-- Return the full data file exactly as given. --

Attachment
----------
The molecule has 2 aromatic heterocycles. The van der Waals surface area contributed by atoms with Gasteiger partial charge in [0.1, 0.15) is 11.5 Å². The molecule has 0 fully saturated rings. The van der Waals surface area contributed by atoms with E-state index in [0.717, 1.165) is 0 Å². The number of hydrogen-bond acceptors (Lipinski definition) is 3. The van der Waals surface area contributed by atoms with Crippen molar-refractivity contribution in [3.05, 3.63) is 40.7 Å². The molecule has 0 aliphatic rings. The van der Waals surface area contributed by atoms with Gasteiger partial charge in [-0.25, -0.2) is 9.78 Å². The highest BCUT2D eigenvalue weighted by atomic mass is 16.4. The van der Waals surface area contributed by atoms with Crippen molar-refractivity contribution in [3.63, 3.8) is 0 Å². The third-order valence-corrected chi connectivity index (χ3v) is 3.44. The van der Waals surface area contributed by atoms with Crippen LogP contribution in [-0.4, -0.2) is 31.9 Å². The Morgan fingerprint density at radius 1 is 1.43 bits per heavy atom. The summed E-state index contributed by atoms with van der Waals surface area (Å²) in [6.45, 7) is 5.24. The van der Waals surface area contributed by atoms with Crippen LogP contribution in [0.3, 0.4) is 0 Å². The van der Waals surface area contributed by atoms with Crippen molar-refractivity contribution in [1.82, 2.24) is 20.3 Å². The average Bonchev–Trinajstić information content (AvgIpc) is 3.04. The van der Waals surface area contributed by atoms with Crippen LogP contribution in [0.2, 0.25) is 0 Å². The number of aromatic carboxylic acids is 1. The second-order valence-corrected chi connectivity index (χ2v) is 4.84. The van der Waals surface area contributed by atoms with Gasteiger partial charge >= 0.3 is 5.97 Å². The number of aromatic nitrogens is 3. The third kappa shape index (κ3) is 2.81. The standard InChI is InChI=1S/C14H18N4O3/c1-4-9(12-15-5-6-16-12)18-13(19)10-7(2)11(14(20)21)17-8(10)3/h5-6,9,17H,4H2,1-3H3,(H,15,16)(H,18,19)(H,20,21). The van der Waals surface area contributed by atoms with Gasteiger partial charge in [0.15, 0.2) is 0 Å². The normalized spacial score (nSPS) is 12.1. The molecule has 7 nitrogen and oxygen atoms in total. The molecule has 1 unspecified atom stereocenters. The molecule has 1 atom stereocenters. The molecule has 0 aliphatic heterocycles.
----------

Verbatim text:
The molecule has 2 aromatic heterocycles. The van der Waals surface area contributed by atoms with Gasteiger partial charge in [0.1, 0.15) is 11.5 Å². The molecule has 0 fully saturated rings. The van der Waals surface area contributed by atoms with E-state index in [0.717, 1.165) is 0 Å². The number of hydrogen-bond acceptors (Lipinski definition) is 3. The van der Waals surface area contributed by atoms with Crippen molar-refractivity contribution in [3.05, 3.63) is 40.7 Å². The molecule has 0 aliphatic rings. The van der Waals surface area contributed by atoms with Gasteiger partial charge in [-0.25, -0.2) is 9.78 Å². The highest BCUT2D eigenvalue weighted by atomic mass is 16.4. The van der Waals surface area contributed by atoms with Crippen molar-refractivity contribution in [3.63, 3.8) is 0 Å². The third-order valence-corrected chi connectivity index (χ3v) is 3.44. The van der Waals surface area contributed by atoms with Crippen LogP contribution in [-0.4, -0.2) is 31.9 Å². The Morgan fingerprint density at radius 1 is 1.43 bits per heavy atom. The summed E-state index contributed by atoms with van der Waals surface area (Å²) in [6.45, 7) is 5.24. The van der Waals surface area contributed by atoms with Crippen LogP contribution in [0.3, 0.4) is 0 Å². The van der Waals surface area contributed by atoms with Crippen molar-refractivity contribution in [1.82, 2.24) is 20.3 Å². The average Bonchev–Trinajstić information content (AvgIpc) is 3.04. The van der Waals surface area contributed by atoms with Crippen LogP contribution in [0.2, 0.25) is 0 Å². The number of aromatic carboxylic acids is 1. The second-order valence-corrected chi connectivity index (χ2v) is 4.84. The van der Waals surface area contributed by atoms with Gasteiger partial charge >= 0.3 is 5.97 Å². The number of aromatic nitrogens is 3. The third kappa shape index (κ3) is 2.81. The standard InChI is InChI=1S/C14H18N4O3/c1-4-9(12-15-5-6-16-12)18-13(19)10-7(2)11(14(20)21)17-8(10)3/h5-6,9,17H,4H2,1-3H3,(H,15,16)(H,18,19)(H,20,21). The van der Waals surface area contributed by atoms with Gasteiger partial charge in [0.15, 0.2) is 0 Å². The normalized spacial score (nSPS) is 12.1. The molecule has 7 nitrogen and oxygen atoms in total. The molecule has 1 unspecified atom stereocenters. The molecule has 1 atom stereocenters. The molecule has 0 aliphatic heterocycles.